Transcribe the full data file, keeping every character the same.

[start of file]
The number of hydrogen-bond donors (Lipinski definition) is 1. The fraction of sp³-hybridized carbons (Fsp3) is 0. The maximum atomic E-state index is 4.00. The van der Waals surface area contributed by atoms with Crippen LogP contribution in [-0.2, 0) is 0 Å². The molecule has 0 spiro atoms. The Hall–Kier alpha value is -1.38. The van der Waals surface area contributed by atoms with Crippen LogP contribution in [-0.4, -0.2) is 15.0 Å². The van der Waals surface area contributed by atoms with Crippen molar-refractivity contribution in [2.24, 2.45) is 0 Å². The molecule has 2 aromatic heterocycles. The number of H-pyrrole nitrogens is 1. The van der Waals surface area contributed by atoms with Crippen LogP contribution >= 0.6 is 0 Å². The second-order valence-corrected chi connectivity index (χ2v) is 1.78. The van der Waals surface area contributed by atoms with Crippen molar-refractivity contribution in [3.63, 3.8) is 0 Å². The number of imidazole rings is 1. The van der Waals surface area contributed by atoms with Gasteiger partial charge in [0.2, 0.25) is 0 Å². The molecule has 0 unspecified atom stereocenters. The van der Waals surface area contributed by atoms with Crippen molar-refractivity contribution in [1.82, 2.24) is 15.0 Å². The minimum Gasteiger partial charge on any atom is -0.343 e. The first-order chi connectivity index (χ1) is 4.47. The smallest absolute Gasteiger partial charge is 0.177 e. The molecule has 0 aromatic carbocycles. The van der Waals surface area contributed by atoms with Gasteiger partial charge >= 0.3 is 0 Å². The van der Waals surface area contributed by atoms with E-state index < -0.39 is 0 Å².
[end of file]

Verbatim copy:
The number of hydrogen-bond donors (Lipinski definition) is 1. The fraction of sp³-hybridized carbons (Fsp3) is 0. The maximum atomic E-state index is 4.00. The van der Waals surface area contributed by atoms with Crippen LogP contribution in [-0.2, 0) is 0 Å². The molecule has 0 spiro atoms. The Hall–Kier alpha value is -1.38. The van der Waals surface area contributed by atoms with Crippen LogP contribution in [-0.4, -0.2) is 15.0 Å². The van der Waals surface area contributed by atoms with Crippen molar-refractivity contribution in [2.24, 2.45) is 0 Å². The molecule has 2 aromatic heterocycles. The number of H-pyrrole nitrogens is 1. The van der Waals surface area contributed by atoms with Crippen LogP contribution >= 0.6 is 0 Å². The second-order valence-corrected chi connectivity index (χ2v) is 1.78. The van der Waals surface area contributed by atoms with Crippen molar-refractivity contribution in [3.63, 3.8) is 0 Å². The number of imidazole rings is 1. The van der Waals surface area contributed by atoms with Gasteiger partial charge in [0.2, 0.25) is 0 Å². The molecule has 0 unspecified atom stereocenters. The van der Waals surface area contributed by atoms with Crippen molar-refractivity contribution in [1.82, 2.24) is 15.0 Å². The minimum Gasteiger partial charge on any atom is -0.343 e. The first-order chi connectivity index (χ1) is 4.47. The smallest absolute Gasteiger partial charge is 0.177 e. The molecule has 0 aromatic carbocycles. The van der Waals surface area contributed by atoms with Gasteiger partial charge >= 0.3 is 0 Å². The van der Waals surface area contributed by atoms with E-state index < -0.39 is 0 Å².